Two new studies, published in the Journal of Archaeological Science, offer the first comprehensive analytical datasets of Protodynastic to Old Kingdom Egyptian copper-based artifacts (c. 3rd millennium BC), analyzing the provenance of Egyptian copper. As elaborated in a methodological comment, the studies constitute an important step forward in current knowledge on copper provenance and the subsequent economic, social and cultural insights into ancient Egypt.
Advancements in scientific analyses have allowed archaeologists to reconstruct the prehistoric trade of metals around the Mediterranean in remarkable detail. However, there was a notable gap in Egypt, one of the most important ancient civilizations, due to the difficulties in accessing Egyptian metal artifacts for analysis. Two teams of researchers have overcome this challenge by using collections of Egyptian objects held in Europe, providing the first glimpse of how Egyptians sourced their metals, encouraging further research in the field.
The first study by Frederik W. Rademakers, Georges Verly, Luc Delvaux and Patrick Degryse, based on artifacts from the Royal Museums of Art and History (RMAH) in Brussels, suggests predominant reliance on relatively local ore, from the Eastern Desert and Sinai Peninsula. The study carried out lead isotope and chemical analyses on a total of 40 metal samples and seven ore samples dating from the Predynastic, Protodynastic and Old Kingdom Periods. The results suggest significant developments in smelting technology that may have been adapted to different ore types.
“These findings are based on a very particular segment of the ancient Egyptian metal economy (namely funerary consumption) and thus only reveal the tip of the iceberg,” said Frederik W. Rademakers, PhD, Earth and Environmental Sciences, KU Leuven in Belgium. “The underlying organization of early supply networks, clearly reliant on a variety of mining and production zones, and the development of copper production technology are only slowly revealed through ongoing research.”
Archaeometallurgist Georges Verly, Royal Museums of Art and History in Brussels, added, “We integrated field excavation with technology and provenance studies of these museum artifacts. We aim to understand how these objects were made and used within their particular ancient contexts, with arsenical copper alloys being a specific point of interest for these earliest periods.”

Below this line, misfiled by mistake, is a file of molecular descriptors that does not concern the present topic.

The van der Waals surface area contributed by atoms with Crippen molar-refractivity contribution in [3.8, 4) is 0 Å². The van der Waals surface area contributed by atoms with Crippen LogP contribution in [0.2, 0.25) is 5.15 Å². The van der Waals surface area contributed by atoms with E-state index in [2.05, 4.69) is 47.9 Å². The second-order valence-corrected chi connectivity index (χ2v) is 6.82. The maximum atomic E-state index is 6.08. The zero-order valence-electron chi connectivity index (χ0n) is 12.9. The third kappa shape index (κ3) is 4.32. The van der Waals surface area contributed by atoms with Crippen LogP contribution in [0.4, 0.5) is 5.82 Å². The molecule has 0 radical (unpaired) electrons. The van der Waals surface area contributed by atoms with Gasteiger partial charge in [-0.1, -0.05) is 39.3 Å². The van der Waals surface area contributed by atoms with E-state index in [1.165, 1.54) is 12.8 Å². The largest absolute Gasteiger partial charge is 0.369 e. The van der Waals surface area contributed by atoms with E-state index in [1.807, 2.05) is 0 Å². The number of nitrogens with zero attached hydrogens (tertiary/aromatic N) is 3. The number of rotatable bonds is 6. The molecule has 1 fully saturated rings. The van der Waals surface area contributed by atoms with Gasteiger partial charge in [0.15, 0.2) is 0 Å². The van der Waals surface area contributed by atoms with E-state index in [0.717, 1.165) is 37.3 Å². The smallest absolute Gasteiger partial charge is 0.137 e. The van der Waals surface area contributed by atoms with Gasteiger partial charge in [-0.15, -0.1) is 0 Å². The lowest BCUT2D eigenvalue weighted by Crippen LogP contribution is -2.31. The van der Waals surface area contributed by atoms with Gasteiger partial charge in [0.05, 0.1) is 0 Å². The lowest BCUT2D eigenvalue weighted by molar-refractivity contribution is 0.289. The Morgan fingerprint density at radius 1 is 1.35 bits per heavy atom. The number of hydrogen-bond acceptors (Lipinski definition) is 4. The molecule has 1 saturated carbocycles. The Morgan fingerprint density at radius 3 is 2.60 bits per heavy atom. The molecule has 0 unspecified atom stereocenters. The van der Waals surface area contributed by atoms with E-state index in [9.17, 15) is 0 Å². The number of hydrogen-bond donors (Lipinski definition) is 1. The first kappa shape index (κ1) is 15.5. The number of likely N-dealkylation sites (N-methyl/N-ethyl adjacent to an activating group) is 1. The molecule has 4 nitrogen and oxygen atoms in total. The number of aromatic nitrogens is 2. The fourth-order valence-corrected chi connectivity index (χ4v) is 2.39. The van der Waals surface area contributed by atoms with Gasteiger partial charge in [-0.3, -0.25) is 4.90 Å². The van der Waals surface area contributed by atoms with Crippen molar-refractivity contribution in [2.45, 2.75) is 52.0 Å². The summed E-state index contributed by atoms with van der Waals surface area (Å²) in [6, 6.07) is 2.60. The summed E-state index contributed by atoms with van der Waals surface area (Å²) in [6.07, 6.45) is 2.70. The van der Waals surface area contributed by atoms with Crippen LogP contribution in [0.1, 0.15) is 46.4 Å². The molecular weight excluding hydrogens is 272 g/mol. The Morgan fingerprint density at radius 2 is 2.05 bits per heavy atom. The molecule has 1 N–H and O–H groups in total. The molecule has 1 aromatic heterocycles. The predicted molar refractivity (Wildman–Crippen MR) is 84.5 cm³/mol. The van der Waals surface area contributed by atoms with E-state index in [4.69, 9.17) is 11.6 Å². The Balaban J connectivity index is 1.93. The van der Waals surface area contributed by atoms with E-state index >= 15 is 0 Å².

The second study from four Czech institutions, led by PhD candidates Jirí Kmošek (University of Pardubice) and Martin Odler (Charles University, Prague), investigates Egyptian copper-based artifacts from the Egyptian Museum of Leipzig University in Germany, found at the sites of Abusir, Abydos and Giza. The 22 artifacts show similar production technology, but diverse origins of the metal, including an Early Dynastic Egyptian object from Abusir, high nickel metal in which is consistent with ores and artifacts from Early Bronze Age Anatolia, in present-day Turkey.
“Lead isotopes showed us where the ore was most probably coming from,” said archaeometallurgist Jirí Kmošek. “The results were quite unexpected,” added Egyptologist Martin Odler. The study confirms that special metals had circulated around the Ancient Near East earlier than previously thought.
Finally, in a methodological comment responding to the two studies, Prof. Erez Ben-Yosef, PhD, based at the J. M. Alkow Department of Archaeology and Ancient Near Eastern Cultures, Tel Aviv University, Israel, indicates that despite the similar context of the artifacts, all from funerary sites, these new studies exemplify the great potential of analytical data to shed new light on various topics related to ancient Egyptian society, and encourage future research. The commentary highlights the importance of maintaining curated, shared, and constantly updated databases to the progress of provenance research.
“These studies constitute important steps forward in our understanding of early Egyptian metallurgy and raw materials procurement strategies. These and future studies can benefit from a modular presentation of interpretational insights that takes into account differences in the insights’ robustness and susceptibility to change as more data become available,” Prof. Ben-Yosef concluded.